# Why can I see the top of objects in a reflection when they are not facing the reflective surface?

Why am I able to see the top of the pictures even though they aren’t facing the reflexive surface. The light would have to travel down through the picture

• If you are talking about the reflected image on the shiny table top, then you are not looking at the top of the photo frames. You are looking at the bottom of the frames reflected in the shiny table top. Commented Aug 20, 2020 at 20:30
• What's more interesting to me is that, in this setup, most of the light reflected off of the glass covering isn't seen in the reflected image - because, while the other stuff is due to diffuse reflection (all directions), the glass is more mirror-like, and the angle is wrong. Didn't think of that before; could be important when painting reflections or doing realistic CGI. Commented Aug 24, 2020 at 0:12

As FGSUZ said, an object doesn't have to face a reflective surface to be seen as an reflection in it. I made the following picture to illustrate it for a 2D illustration:

Two dimensions are sufficient to illustrate it, and it seems to be clearer that way. You can see now that an object doesn't have to face a reflective surface for its image to be reflected from it. The sufficient condition is that the object is visible from a point at the reflective surface.

The light is bouncing off the top of the picture and hitting a point on the table that then goes to your eye. The image you see in the reflection appears to be under the picture frame but it really isn’t.

I used a pencil to point to where the top corner of the picture frame is being reflected from.

• "The image you see in the reflection appears to be under the picture frame but it really isn’t" The image is indeed directly under the picture frame. The points on the mirror (table surface) which reflect the light going to the camera is what's not under the picture frame. Commented Aug 22, 2020 at 14:26
• @Prateek: That's a bit of semantics issue. Aaron's way of saying it is not necessarily wrong; e.g., we sometimes say that the image appears to be in some 3D space beyond the surface; which then implies that it's not wrong to say that the actual image is on the surface (i.e., if it was, instead of a mirror, a set of tiny screens/pixels that combine to show the same image, and update based on the camera position, the effect would be practically the same). Of course, the screen analogy breaks down for multiple viewers, so your way of phrasing it may be better if you want to emphasize that. Commented Aug 24, 2020 at 0:29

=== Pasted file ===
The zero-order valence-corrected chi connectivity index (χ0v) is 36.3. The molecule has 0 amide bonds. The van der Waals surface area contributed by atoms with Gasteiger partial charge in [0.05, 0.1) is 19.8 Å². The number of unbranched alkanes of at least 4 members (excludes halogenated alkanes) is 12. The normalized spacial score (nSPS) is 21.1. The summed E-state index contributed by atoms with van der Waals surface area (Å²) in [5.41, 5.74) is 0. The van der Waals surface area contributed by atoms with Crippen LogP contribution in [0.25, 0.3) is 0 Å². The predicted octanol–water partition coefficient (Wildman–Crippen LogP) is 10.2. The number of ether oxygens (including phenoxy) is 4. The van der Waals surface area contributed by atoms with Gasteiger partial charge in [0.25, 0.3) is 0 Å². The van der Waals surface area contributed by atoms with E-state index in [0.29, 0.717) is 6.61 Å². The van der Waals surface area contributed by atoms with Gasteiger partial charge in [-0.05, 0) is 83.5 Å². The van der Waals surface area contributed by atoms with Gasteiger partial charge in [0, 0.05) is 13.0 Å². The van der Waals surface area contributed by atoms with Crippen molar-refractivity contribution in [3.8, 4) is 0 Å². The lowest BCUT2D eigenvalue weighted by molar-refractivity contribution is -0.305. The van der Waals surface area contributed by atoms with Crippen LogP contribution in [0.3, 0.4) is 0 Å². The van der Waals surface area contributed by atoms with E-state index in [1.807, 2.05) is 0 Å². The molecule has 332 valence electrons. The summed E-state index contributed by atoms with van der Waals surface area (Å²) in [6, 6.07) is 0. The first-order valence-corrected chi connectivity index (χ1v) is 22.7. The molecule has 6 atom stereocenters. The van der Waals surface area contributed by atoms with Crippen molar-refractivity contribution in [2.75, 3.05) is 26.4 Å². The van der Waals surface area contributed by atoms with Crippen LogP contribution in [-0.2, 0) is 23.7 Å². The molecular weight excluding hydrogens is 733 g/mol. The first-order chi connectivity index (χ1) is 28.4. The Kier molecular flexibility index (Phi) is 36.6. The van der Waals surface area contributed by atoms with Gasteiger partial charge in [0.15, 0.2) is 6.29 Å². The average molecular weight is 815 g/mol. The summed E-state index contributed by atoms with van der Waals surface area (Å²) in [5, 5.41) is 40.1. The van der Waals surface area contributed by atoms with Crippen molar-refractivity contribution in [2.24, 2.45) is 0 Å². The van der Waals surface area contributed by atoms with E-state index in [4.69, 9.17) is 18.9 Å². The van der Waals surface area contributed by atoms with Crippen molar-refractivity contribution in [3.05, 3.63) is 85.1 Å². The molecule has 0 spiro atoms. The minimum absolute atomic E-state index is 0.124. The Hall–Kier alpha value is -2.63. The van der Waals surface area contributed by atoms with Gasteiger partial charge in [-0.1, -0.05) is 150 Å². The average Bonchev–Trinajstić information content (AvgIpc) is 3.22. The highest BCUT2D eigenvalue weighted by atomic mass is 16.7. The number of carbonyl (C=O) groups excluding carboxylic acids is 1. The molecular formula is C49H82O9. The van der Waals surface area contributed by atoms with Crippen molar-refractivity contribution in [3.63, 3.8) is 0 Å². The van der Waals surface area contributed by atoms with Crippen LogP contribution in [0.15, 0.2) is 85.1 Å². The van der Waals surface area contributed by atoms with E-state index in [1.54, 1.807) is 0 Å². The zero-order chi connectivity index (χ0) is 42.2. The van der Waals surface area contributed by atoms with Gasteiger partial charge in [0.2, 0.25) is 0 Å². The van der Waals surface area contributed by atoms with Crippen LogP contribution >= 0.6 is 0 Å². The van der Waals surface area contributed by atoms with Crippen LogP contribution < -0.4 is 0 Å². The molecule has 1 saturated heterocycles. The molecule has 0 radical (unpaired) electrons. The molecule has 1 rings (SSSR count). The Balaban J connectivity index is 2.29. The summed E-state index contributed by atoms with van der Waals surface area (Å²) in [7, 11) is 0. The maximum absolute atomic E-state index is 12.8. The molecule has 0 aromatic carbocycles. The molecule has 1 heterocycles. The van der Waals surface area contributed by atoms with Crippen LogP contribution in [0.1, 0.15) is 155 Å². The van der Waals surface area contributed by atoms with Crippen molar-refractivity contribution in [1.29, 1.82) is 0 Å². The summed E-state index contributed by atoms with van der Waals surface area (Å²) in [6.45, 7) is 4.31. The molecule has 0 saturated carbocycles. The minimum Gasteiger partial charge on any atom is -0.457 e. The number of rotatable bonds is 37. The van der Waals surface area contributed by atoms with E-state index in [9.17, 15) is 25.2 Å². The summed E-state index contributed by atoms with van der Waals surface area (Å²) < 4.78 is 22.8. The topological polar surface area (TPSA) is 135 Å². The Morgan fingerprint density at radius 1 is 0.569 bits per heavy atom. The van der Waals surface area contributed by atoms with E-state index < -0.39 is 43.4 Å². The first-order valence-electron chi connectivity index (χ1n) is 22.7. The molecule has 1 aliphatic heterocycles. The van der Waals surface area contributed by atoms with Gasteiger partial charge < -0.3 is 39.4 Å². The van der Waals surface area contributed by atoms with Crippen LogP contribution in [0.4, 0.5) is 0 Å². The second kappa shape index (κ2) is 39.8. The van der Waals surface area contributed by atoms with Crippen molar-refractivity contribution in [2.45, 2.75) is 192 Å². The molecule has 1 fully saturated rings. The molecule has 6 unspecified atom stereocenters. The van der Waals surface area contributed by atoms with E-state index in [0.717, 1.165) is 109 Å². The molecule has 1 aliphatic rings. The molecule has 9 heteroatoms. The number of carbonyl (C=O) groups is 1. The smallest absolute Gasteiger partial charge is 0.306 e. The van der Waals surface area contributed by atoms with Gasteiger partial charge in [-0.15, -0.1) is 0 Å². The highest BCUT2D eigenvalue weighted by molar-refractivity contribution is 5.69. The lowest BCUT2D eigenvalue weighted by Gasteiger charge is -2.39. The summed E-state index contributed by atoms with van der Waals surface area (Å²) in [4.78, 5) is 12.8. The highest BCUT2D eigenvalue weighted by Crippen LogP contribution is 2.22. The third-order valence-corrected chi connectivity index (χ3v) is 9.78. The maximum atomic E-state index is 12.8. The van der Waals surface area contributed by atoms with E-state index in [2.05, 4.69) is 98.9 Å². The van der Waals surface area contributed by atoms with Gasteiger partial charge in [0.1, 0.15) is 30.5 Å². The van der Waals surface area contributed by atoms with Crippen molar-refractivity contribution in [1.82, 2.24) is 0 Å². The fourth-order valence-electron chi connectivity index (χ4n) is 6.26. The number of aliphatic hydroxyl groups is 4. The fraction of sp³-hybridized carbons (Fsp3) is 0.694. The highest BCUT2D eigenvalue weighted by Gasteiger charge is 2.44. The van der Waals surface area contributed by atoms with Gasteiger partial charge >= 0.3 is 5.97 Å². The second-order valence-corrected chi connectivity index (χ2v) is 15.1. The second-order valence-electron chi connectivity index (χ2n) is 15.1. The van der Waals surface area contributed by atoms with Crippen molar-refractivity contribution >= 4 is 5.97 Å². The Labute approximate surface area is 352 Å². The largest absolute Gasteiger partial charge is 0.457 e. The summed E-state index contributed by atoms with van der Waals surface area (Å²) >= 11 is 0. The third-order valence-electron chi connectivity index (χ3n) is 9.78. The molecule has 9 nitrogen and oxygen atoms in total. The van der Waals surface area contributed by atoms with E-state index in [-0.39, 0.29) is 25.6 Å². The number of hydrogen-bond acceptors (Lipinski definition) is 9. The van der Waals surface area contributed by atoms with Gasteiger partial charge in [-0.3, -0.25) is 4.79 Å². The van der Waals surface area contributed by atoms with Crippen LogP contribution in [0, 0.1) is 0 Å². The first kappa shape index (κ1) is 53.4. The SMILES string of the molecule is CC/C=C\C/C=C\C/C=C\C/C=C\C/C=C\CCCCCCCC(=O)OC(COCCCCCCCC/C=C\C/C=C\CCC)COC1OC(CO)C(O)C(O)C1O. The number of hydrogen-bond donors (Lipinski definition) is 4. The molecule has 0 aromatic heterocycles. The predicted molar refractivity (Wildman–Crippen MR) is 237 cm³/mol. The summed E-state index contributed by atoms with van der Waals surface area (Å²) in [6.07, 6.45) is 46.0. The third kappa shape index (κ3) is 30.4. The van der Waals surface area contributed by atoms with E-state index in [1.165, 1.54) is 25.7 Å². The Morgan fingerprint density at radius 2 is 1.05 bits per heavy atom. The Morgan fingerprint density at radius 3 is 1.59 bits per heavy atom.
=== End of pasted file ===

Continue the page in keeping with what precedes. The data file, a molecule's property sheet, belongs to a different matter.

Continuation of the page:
The confusion comes because you think that something can be seen if it is facing the reflective surface. But that's not true.

Check iamge 1. You think (if I understood right) that the rays from the upper part are "passing hrough the photo" to impact the table...

But that is not what is happening. Check that, if you can see the reflection, that's because the reflection is going to your eyes.

But if you can see the reflection, that's because the rays are going to the palce where the reflection is seen. Check iamge 2:

If the ray were not going there, you wouldn't see the reflection there

You see the reflection because a virtual image is being formed on the table. You see the virtual image on the table. That image is obviously separate from the photo. As long as there is a small angle, it can be seen.

You know, according to Snell's law, the reflected ray will emerge to your eye with the same angle of incidence.

• In fact, if you move, the reflection changes as well. It's jsut about Snell's law. Same angle. Commented Aug 21, 2020 at 0:39

The light coming off the top of the pictures does not have to travel down through the picture, as you say. Take one point on the top of a picture. Because there is a light source beyond the picture, a bundle of rays diverge from that point and strike an area on the table between the picture and you. These rays reflect off of the table, still diverging, and enter you eye. As with a mirror, which the table top is acting as, your eye follows the rays back and they appear to come from a point under the table, forming the (virtual) image of the point on top of the picture.

some of rays from the top go under an angle to the reflecting table and are reflected to your ey or the camera. if you stand before a mirror of half your size you can still see all of you even your feet, which are not directly across the mirror, but far below.

Because the reflecting surface is not perfectly smooth. Your picture frames have a "matte" finish. If they were perfectly smooth, you couldn't see the plastic/glass underneath.